Phi Beta Cons

The Other Ward

Kudos to Ward Connerly for continuing the battle for a colorblind America. The Sacramento Bee reports today that Connerly is looking at nine different states in which to place race-neutral initiatives on the ballot in 2008. Here’s hoping that the entire issue of race-neutrality is a major issue in the next presidential election. A portion of the Sacramento Bee article follows:


Sacramento-based Connerly led successful efforts to prohibit preferences in California in 1996 and Washington state in 1998 before notching his latest victory in Michigan last month.

“I think we need another critical mass, if you will, of states that are in the race-free zone,” the former University of California regent said during a telephone conference with reporters, suggesting voters want to put the divisive issue to rest.
Exploratory committees have been established in nine states, Connerly said: Arizona, Colorado, Missouri, Nebraska, Nevada, Oregon, South Dakota, Utah and Wyoming.
Connerly said a decision will be made in 45 to 60 days on which of the states have the best “resources” to place the issue before voters on Nov. 4, 2008, when the nation elects its next president.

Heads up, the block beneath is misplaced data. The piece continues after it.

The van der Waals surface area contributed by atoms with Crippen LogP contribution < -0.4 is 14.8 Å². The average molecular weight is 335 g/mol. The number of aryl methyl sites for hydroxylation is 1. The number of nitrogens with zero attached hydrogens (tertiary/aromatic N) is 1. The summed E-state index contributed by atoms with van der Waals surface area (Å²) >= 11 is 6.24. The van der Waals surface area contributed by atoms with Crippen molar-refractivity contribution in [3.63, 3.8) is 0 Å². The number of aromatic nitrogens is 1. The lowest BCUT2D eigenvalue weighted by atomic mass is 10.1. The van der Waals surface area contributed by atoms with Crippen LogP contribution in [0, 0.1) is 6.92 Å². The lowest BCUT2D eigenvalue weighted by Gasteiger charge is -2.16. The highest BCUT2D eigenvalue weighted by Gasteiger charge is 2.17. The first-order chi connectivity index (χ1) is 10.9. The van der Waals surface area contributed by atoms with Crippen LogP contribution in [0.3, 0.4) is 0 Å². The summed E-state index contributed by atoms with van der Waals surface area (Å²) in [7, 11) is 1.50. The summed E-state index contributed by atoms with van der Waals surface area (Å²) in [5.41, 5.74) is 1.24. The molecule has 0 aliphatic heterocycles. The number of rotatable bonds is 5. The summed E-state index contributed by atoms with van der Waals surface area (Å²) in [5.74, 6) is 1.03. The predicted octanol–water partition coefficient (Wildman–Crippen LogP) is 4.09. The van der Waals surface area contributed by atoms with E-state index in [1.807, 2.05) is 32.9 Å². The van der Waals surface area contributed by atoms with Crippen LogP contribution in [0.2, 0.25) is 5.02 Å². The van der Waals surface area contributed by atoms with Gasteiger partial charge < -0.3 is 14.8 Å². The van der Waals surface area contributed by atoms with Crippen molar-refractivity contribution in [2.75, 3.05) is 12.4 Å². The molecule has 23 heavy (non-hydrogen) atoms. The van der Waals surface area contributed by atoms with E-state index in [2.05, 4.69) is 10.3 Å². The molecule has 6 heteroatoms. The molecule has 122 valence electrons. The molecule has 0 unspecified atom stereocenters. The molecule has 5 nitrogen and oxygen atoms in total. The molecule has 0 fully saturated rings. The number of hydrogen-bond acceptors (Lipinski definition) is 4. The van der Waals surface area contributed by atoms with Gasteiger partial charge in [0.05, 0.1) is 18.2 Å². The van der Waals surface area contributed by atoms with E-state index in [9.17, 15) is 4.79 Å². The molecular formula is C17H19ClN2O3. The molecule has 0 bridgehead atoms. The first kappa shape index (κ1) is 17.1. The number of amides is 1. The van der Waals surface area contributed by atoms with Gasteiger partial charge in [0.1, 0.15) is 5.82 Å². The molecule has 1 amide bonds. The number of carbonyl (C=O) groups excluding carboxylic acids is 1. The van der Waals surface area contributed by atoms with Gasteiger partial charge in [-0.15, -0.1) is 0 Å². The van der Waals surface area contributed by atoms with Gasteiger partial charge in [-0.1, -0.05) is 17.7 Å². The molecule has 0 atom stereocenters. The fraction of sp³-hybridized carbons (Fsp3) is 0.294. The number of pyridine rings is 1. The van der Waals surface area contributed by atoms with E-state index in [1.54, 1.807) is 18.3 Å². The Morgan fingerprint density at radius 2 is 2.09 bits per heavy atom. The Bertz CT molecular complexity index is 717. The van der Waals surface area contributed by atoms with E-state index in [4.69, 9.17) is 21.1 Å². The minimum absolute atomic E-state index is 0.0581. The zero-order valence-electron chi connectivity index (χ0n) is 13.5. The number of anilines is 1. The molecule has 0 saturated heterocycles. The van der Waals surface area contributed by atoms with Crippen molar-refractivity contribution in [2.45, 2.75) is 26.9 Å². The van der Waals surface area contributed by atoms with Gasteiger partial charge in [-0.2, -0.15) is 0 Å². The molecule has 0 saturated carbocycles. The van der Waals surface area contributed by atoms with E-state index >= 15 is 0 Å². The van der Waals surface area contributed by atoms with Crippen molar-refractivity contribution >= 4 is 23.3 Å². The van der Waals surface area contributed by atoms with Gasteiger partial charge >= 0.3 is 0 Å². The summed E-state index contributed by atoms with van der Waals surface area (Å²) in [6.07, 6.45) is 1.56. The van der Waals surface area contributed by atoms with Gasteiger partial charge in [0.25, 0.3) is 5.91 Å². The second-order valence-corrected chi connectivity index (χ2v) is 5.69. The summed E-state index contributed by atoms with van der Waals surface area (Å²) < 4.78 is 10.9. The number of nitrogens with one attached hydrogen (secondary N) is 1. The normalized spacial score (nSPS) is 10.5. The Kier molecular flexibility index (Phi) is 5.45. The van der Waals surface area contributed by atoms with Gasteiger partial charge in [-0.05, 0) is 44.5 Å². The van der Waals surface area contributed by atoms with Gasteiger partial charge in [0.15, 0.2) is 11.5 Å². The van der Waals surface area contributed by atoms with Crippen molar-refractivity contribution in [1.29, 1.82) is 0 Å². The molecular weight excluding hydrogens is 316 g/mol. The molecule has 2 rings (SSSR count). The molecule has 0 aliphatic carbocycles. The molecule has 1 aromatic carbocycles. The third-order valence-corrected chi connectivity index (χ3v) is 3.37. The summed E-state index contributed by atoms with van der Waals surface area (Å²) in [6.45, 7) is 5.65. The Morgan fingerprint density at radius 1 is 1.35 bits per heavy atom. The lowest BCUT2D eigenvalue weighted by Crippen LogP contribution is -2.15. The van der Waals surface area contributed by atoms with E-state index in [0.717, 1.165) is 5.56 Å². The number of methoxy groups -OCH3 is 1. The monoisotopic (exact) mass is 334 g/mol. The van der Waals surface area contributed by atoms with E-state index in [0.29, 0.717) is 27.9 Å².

“There are only 23 initiative states — three down and 20 to go — and we don’t need to do them all,” Connerly said. “But if we do a significant number of them, I think that we will have demonstrated — without doubt — that race preferences are antithetical to the popular will of the American people.”
Connerly, who founded his American Civil Rights Institute in Sacramento in 1997, said residents in several states under consideration have invited his organization.
“We will be going there and meeting with people and learning more about their signature-gathering process, learning more about the political dynamic of those states, what it would cost us to go in … (and) how much support we can expect,” Connerly said.

Clark Patterson — Clark Patterson is a senior at the University of Texas, Austin, and editor-in-chief of Contumacy Magazine.

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